HCSO Wolverine robot and DPD robot likely similar

- What finally stopped Dallas police shooter Micah Johnson - after he shot 12 police officers, killing five, as well as two civilians - wasn't a bullet. It was a bomb.

"We saw no other option but to use our bomb robot and place a device on its extension for it to detonate where the suspect was," explained Dallas Police Chief David Brown. "Other options would have exposed our officers to great danger." 

Reportedly, it's the first time police have used a robot armed with explosives to kill a suspect on American soil. The robot Dallas police used is meant to dispose of explosive devices, which it did, but with a very different outcome.

DPD's robot was likely similar to the ones operated by the Hillsborough County Sheriff's Office.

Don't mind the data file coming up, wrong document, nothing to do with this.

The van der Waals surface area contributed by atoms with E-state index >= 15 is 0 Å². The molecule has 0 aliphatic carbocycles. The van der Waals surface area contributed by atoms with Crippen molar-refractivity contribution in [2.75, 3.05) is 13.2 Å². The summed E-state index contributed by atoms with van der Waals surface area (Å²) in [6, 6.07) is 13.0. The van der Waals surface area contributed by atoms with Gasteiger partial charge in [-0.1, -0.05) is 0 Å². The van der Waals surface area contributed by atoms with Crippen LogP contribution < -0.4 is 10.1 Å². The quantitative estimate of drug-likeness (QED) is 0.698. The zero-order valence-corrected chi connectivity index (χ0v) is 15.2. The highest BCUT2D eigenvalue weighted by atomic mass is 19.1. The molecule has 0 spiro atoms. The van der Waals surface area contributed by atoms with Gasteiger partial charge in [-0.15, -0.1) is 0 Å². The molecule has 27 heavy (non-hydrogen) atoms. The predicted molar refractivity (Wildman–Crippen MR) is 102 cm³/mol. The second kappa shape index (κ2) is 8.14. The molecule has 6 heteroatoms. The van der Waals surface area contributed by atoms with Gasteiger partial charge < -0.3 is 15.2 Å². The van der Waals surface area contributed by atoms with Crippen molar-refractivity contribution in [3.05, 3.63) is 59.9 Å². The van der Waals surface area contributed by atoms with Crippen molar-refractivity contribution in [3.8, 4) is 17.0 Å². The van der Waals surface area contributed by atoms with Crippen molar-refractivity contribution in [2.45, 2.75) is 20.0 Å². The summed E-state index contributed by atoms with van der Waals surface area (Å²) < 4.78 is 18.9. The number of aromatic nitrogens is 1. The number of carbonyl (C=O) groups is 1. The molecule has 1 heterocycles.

"With the modern advances, we're fortunate to have pieces of equipment like this," said HCSO Master Deputy Dennis Bonefont.

The robot allows officers to remotely inspect, remove and, most importantly, stay safely away from any explosives or suspicious packages - and now suspects.

It can also give operators crucial intelligence by venturing into scenes too hostile to send a person.

"On a good day, we can be a football field away," Bonefont said.

HCSO's Wolverine robot gets around using six wheels, each with its own drive motor, and covered in tank-like tracks. It also has an bending arm that twists and rotates similar to a human arm.

The robots are highly adaptable, which is perhaps why Dallas police decided to call on it to end that shooting rampage.

"I'm sure there's situations out there where we're able to use a robot where we haven't seen it done before," said Bonefont .

The strategy raises new questions in the increased use of robots and other remote deivces to fight crime and protect lives.

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